Not exactly to do with books, but PG will exercise a bit of editorial privilege because he enjoyed reading the OP.
From The New York Review of Books:
The queen’s power dwells in her silence. That’s not what one expects to learn from a film about an almighty singer whose voice created a score for several dramatic decades of American life, and who will be ever defined by the way that voice made people feel. But it’s one of many striking revelations about Aretha Franklin in a new film that stars her, a film that is extraordinary in part because of the sense in which it’s not new at all.
Amazing Grace, Franklin’s double album released in 1972, saw the soul-pop superstar return to her “gospel roots”—on her own terms and with the aim less of returning to church than of tying its songs to her search for roots of a different kind; on the cover of the album she wears an Afrocentric gown. Made up of old spirituals and newer tunes lent Old Testament weight, the album went on to sell two million copies. The film of the same name documents its making. It captures Franklin—along with a crack band, a soaring choir, and a church full of exultant congregants in South LA—pouring her sweat and self into gospel classics such as “Precious Lord” and “The Old Landmark” and “Mary, Don’t You Weep” over two nights at the New Temple Missionary Baptist Church in Watts.
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The footage it uses was shot by a young Sydney Pollack. But the finished film was no more completed by him than Aretha Franklin “didn’t want you to see it,” as you may have read after its triumphant unveiling in New York late last year. The singer did file a lawsuit, during the Telluride Film Festival of 2015, to delay its release.
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It was a few hours before the film’s would-be premiere for a few hundred of us there, including a coterie of the movie’s lesser-known performers and makers who’d made the trip to Telluride, that word arrived from over the mountains: Franklin sought an injunction in federal court in Denver to forestall a film that—notwithstanding her old contract assenting to its making—she said represented a breach of “her rights to use and control her name and likeness.” When potential distributors offered the amount of money she wanted, she in fact agreed to the film’s release. But a series of deals fell apart for reasons including the fact, unknown by many of the lawyers and agents trying to get her on the phone, that she had pancreatic cancer. And then, last August, the Queen of Soul died, aged seventy-six.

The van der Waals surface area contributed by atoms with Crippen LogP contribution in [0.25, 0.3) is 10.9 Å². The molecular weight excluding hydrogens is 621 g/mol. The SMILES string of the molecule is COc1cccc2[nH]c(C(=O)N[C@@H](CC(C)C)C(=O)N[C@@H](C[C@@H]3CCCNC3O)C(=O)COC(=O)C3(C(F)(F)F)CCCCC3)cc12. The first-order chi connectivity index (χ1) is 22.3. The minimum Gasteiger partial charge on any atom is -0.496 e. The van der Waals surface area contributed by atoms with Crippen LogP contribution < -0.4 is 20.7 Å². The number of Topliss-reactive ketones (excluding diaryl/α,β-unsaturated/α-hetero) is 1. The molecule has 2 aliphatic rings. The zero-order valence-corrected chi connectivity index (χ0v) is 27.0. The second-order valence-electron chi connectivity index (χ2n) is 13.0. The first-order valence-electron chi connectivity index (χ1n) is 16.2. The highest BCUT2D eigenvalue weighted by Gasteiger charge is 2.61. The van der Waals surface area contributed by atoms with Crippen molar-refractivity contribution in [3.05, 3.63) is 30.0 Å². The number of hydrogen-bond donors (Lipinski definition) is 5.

Elliott flew to Detroit for her funeral. Over years of trying to win the star’s blessing to release the movie, he had befriended her family, and he and Sabrina Owens, a niece of Franklin’s who is now handling her estate, arranged for a screening of Amazing Grace for Franklin’s heirs and kin. They readily agreed that her memory and legacy could only benefit from this superlative portrait of the singer at her absolute peak, performing the songs that made her.
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[P]art of the film’s power is the setting: a humble church, housed in an old neighborhood cinema, that’s filled with neighbors and friends and family of the performers. Their response to this music—their music—is authentic indeed. Authentic, too, is the tenderness glimpsed between Aretha and her father, the august preacher C.L. Franklin, when he joins the proceedings to wipe sweat from her brow under Pollack’s hot lights, and the emotion that grips the Reverend James Cleveland, the gospel maestro who taught Aretha piano and serves as the session leader. In the midst of his former pupil’s sublime rendition of “Amazing Grace,” Cleveland leans over his chair in sobs.
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“If you want to know the truth, Aretha never left the church!” C.L. Franklin’s memorable exclamation on the album, we learn from the film, was uttered on the second night of recording. We watch him enter the church with his bouffant-coiffed and stole-wearing companion, the gospel legend Clara Ward, and it’s her song, “How I Got Over,” that they watch C. L.’s daughter perform. Rising from his seat in the front row, the Reverend Franklin is a debonair figure in a royal blue suit, his hair slicked straight, his cadence mesmeric as he extols her gift (“not only because Aretha is my daughter; Aretha’s a stone singer”) and emphasizes that she’d never left Jesus. True, too, was his insistence that he bore no hostility to black music of the non-God-fearing kind. “Some church people didn’t approve [of] the blues,” Franklin later told the scholar Jeff Todd Titon. “But they didn’t understand that it was part of their cultural heritage.”
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Watching Jagger watch Franklin sing for James Cleveland and Clara Ward, one can’t help but ponder the difference between her musical backstory and that of the British lovers of black American music. They shaped the zeitgeist by adoring such luminaries from afar, rather than learning from them, as Aretha did, in her own living room. But one is struck, also, by gospel’s capacity to absorb and make its own the repertory of the culture at large (and not only because Aretha liked the songs of Carole King). The film captures the song that accompanies Alexander Hamilton as he leads the choir up and down the sanctuary’s aisle: George Harrison’s “My Sweet Lord.”
Link to the rest at The New York Review of Books